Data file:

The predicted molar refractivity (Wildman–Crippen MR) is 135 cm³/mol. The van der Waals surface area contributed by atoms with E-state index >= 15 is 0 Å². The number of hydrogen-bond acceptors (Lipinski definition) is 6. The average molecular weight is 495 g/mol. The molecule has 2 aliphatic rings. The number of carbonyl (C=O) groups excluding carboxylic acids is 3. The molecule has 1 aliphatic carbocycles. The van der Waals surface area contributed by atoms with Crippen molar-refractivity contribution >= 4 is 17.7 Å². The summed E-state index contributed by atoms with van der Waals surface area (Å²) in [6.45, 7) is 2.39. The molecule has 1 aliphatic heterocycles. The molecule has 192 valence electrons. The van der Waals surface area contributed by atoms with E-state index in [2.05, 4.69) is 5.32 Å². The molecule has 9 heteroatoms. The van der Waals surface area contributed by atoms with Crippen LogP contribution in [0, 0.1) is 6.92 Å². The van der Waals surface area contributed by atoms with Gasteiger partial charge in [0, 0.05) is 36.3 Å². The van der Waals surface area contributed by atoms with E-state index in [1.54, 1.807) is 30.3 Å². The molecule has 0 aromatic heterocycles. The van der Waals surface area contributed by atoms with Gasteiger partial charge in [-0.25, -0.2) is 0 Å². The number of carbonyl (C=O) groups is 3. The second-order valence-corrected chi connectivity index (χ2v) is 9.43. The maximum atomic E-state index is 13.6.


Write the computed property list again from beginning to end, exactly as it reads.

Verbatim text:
The predicted molar refractivity (Wildman–Crippen MR) is 135 cm³/mol. The van der Waals surface area contributed by atoms with E-state index >= 15 is 0 Å². The number of hydrogen-bond acceptors (Lipinski definition) is 6. The average molecular weight is 495 g/mol. The molecule has 2 aliphatic rings. The number of carbonyl (C=O) groups excluding carboxylic acids is 3. The molecule has 1 aliphatic carbocycles. The van der Waals surface area contributed by atoms with Crippen molar-refractivity contribution >= 4 is 17.7 Å². The summed E-state index contributed by atoms with van der Waals surface area (Å²) in [6.45, 7) is 2.39. The molecule has 1 aliphatic heterocycles. The molecule has 192 valence electrons. The van der Waals surface area contributed by atoms with E-state index in [2.05, 4.69) is 5.32 Å². The molecule has 9 heteroatoms. The van der Waals surface area contributed by atoms with Crippen LogP contribution in [0, 0.1) is 6.92 Å². The van der Waals surface area contributed by atoms with Gasteiger partial charge in [0, 0.05) is 36.3 Å². The van der Waals surface area contributed by atoms with E-state index in [1.54, 1.807) is 30.3 Å². The molecule has 0 aromatic heterocycles. The van der Waals surface area contributed by atoms with Gasteiger partial charge in [-0.25, -0.2) is 0 Å². The number of carbonyl (C=O) groups is 3. The second-order valence-corrected chi connectivity index (χ2v) is 9.43. The maximum atomic E-state index is 13.6.